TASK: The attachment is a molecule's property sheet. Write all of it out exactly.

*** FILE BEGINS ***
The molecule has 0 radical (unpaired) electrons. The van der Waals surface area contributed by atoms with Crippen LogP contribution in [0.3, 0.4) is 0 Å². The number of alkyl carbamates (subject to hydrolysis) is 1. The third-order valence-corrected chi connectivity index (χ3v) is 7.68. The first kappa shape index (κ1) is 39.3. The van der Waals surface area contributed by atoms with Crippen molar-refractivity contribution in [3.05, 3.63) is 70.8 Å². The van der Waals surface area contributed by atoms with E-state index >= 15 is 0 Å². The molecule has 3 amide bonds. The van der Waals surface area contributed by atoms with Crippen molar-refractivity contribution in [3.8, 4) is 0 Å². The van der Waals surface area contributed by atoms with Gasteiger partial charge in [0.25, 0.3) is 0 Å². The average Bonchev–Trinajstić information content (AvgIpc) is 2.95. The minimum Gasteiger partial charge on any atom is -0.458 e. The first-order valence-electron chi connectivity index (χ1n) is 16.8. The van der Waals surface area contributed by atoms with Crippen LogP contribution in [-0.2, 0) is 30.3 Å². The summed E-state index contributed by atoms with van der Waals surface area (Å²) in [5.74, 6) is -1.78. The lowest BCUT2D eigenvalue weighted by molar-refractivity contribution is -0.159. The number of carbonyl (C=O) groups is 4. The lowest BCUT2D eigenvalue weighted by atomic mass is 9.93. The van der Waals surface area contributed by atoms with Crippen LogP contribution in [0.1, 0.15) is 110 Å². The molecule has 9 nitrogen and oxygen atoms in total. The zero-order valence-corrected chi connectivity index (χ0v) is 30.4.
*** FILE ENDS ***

The molecule has 0 radical (unpaired) electrons. The van der Waals surface area contributed by atoms with Crippen LogP contribution in [0.3, 0.4) is 0 Å². The number of alkyl carbamates (subject to hydrolysis) is 1. The third-order valence-corrected chi connectivity index (χ3v) is 7.68. The first kappa shape index (κ1) is 39.3. The van der Waals surface area contributed by atoms with Crippen molar-refractivity contribution in [3.05, 3.63) is 70.8 Å². The van der Waals surface area contributed by atoms with E-state index >= 15 is 0 Å². The molecule has 3 amide bonds. The van der Waals surface area contributed by atoms with Crippen molar-refractivity contribution in [3.8, 4) is 0 Å². The van der Waals surface area contributed by atoms with Gasteiger partial charge in [0.25, 0.3) is 0 Å². The average Bonchev–Trinajstić information content (AvgIpc) is 2.95. The minimum Gasteiger partial charge on any atom is -0.458 e. The first-order valence-electron chi connectivity index (χ1n) is 16.8. The van der Waals surface area contributed by atoms with Crippen LogP contribution in [-0.2, 0) is 30.3 Å². The summed E-state index contributed by atoms with van der Waals surface area (Å²) in [5.74, 6) is -1.78. The lowest BCUT2D eigenvalue weighted by molar-refractivity contribution is -0.159. The number of carbonyl (C=O) groups is 4. The lowest BCUT2D eigenvalue weighted by atomic mass is 9.93. The van der Waals surface area contributed by atoms with Crippen LogP contribution in [0.1, 0.15) is 110 Å². The molecule has 9 nitrogen and oxygen atoms in total. The zero-order valence-corrected chi connectivity index (χ0v) is 30.4.